"Self-doobt isna really so bad a thing, laddie," said Duncan with a chuckle. "'Tis what the Creator gives t' keep us humble. So long as it doesna cripple ye an' make ye so ye canna do a thing, a little self-doobt can du ye guid. 'Tis the seasoning o' a gracious soul to keep it from thinkin' highly o' itself."
". . . The Lord's tellin' a different tale w' each o' us. But the curse o' the human lot is either thinkin' too much or too little o'oorsel's. There's self-doobt and there's pride-an' everyone's got one or the other. Likely enough, everyone's got a heap o' both! But 'tis usually one or the other that's the inner cross o' character we each must bear till Lord's work in us is dune. Speakin' fer myself, I'd rather walk wi' the heavier dose o' the doobt than the pride. 'Tis perhaps a wee harder t' bear up under. But the one grows the fruit of Galatians Five in us if we let him have his way, but the other's a sure ruin o' character if we don't. . . "
"Dinna ye fret, laddie," said Duncan at length. "Ye're a man. An' ye're a man that's walkin' down the right road wi' yer face held t' the light. Ye're just a mite more openhearted than most aboot the struggles ye got inside. But all men'se got 'em. All the men in yer Parliament, an' yer prime minister-they're all fightin' the same battles. 'Tis jist that most never let anither see 'em. An' there's some that winna look them square in the eye themsel's. Ye're more a man, Andrew my lad, fer facin' yer doobts an' trying t' win through them, not less."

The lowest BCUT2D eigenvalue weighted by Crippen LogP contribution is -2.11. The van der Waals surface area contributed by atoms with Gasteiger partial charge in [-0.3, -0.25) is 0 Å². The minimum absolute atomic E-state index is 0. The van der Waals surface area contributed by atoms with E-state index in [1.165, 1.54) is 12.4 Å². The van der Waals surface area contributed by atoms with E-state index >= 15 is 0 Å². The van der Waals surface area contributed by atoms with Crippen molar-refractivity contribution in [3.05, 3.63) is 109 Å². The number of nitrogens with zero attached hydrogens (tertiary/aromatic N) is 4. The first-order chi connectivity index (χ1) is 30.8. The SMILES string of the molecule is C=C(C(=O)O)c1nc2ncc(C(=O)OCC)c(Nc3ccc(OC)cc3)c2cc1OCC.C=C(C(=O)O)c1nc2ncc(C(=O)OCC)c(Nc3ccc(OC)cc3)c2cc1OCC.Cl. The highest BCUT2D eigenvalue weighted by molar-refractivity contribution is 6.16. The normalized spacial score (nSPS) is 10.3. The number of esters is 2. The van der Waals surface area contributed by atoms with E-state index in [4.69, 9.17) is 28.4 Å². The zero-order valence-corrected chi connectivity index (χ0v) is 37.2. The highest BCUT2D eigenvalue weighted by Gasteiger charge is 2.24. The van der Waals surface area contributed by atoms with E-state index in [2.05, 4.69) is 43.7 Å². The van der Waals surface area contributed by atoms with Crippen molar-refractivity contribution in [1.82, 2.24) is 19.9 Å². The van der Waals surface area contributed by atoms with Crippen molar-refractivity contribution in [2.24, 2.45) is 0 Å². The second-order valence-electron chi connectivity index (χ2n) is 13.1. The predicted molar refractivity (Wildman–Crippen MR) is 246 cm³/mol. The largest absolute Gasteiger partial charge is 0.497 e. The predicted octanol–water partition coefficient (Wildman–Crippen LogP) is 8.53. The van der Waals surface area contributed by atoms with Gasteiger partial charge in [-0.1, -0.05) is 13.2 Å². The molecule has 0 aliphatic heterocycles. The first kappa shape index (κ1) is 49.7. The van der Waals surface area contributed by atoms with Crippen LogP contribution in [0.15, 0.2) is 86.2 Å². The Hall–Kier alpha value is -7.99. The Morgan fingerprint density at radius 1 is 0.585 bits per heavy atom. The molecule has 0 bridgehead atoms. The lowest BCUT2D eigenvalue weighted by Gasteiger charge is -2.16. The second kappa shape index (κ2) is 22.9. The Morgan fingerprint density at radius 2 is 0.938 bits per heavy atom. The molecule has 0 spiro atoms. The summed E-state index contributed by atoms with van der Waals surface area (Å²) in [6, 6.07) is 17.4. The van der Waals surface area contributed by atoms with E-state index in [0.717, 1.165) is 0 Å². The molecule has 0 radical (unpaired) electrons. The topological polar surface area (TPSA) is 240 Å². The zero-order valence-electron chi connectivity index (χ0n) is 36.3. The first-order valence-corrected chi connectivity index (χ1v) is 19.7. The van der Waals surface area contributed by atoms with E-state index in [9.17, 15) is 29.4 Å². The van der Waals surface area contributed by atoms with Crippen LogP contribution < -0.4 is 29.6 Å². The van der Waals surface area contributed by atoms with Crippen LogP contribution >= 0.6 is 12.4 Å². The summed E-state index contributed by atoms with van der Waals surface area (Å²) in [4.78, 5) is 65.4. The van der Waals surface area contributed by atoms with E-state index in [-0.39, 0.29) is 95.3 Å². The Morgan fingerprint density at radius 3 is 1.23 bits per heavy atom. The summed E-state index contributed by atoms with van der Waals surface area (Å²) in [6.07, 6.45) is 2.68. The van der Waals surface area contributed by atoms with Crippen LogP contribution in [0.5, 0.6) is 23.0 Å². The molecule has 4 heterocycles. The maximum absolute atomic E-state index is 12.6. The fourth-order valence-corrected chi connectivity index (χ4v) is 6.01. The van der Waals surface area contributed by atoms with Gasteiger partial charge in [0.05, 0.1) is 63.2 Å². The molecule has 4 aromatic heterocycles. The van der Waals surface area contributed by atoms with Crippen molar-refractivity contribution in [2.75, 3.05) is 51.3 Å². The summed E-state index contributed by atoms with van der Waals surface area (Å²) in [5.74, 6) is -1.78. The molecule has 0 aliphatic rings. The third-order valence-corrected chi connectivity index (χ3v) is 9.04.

– Michael Phillips in Caledonia: Legend of the Celtic Stone, Bethany House Publishers, 1999, p. 396.
O wad some Power the giftie gie us
To see oursels as ithers see us!
It wad frae mony a blunder free us,
An' foolish notion:
What airs in dress an' gait wad lea'e us,
An' ev'n devotion!
- Robert Burns in “To A Louse.”